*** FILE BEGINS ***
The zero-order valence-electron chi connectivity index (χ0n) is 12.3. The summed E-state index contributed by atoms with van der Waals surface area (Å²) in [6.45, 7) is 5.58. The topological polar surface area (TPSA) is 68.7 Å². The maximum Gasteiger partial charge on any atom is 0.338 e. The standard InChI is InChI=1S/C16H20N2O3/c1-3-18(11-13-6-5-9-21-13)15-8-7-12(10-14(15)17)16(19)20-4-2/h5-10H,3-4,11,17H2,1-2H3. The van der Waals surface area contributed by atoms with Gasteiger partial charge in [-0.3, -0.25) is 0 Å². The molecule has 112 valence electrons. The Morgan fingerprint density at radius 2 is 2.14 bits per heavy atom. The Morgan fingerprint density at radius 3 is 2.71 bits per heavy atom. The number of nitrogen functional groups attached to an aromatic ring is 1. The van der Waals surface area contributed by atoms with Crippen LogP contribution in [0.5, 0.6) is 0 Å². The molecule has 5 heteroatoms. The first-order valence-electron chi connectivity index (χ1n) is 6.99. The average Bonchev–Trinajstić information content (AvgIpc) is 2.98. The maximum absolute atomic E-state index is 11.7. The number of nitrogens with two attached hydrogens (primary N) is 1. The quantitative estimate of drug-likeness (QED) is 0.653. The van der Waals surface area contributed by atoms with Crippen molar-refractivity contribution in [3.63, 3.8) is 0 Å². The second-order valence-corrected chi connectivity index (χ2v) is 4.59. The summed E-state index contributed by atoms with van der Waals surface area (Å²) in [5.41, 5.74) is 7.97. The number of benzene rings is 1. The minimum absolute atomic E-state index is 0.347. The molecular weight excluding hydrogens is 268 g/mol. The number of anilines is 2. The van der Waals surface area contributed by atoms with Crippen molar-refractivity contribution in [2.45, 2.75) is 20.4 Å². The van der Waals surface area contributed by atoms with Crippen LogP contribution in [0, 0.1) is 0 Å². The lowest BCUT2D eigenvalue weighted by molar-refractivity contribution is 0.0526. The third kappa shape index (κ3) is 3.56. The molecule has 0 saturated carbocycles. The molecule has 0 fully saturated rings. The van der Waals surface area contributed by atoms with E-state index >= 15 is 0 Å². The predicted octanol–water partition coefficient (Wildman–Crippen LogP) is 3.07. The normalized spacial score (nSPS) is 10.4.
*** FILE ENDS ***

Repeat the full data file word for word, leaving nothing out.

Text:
The zero-order valence-electron chi connectivity index (χ0n) is 12.3. The summed E-state index contributed by atoms with van der Waals surface area (Å²) in [6.45, 7) is 5.58. The topological polar surface area (TPSA) is 68.7 Å². The maximum Gasteiger partial charge on any atom is 0.338 e. The standard InChI is InChI=1S/C16H20N2O3/c1-3-18(11-13-6-5-9-21-13)15-8-7-12(10-14(15)17)16(19)20-4-2/h5-10H,3-4,11,17H2,1-2H3. The van der Waals surface area contributed by atoms with Gasteiger partial charge in [-0.3, -0.25) is 0 Å². The molecule has 112 valence electrons. The Morgan fingerprint density at radius 2 is 2.14 bits per heavy atom. The Morgan fingerprint density at radius 3 is 2.71 bits per heavy atom. The number of nitrogen functional groups attached to an aromatic ring is 1. The van der Waals surface area contributed by atoms with Crippen LogP contribution in [0.5, 0.6) is 0 Å². The molecule has 5 heteroatoms. The first-order valence-electron chi connectivity index (χ1n) is 6.99. The average Bonchev–Trinajstić information content (AvgIpc) is 2.98. The maximum absolute atomic E-state index is 11.7. The number of nitrogens with two attached hydrogens (primary N) is 1. The quantitative estimate of drug-likeness (QED) is 0.653. The van der Waals surface area contributed by atoms with Crippen molar-refractivity contribution in [3.63, 3.8) is 0 Å². The second-order valence-corrected chi connectivity index (χ2v) is 4.59. The summed E-state index contributed by atoms with van der Waals surface area (Å²) in [5.41, 5.74) is 7.97. The number of benzene rings is 1. The minimum absolute atomic E-state index is 0.347. The molecular weight excluding hydrogens is 268 g/mol. The number of anilines is 2. The van der Waals surface area contributed by atoms with Crippen molar-refractivity contribution in [2.45, 2.75) is 20.4 Å². The van der Waals surface area contributed by atoms with Crippen LogP contribution in [0, 0.1) is 0 Å². The lowest BCUT2D eigenvalue weighted by molar-refractivity contribution is 0.0526. The third kappa shape index (κ3) is 3.56. The molecule has 0 saturated carbocycles. The molecule has 0 fully saturated rings. The van der Waals surface area contributed by atoms with E-state index >= 15 is 0 Å². The predicted octanol–water partition coefficient (Wildman–Crippen LogP) is 3.07. The normalized spacial score (nSPS) is 10.4.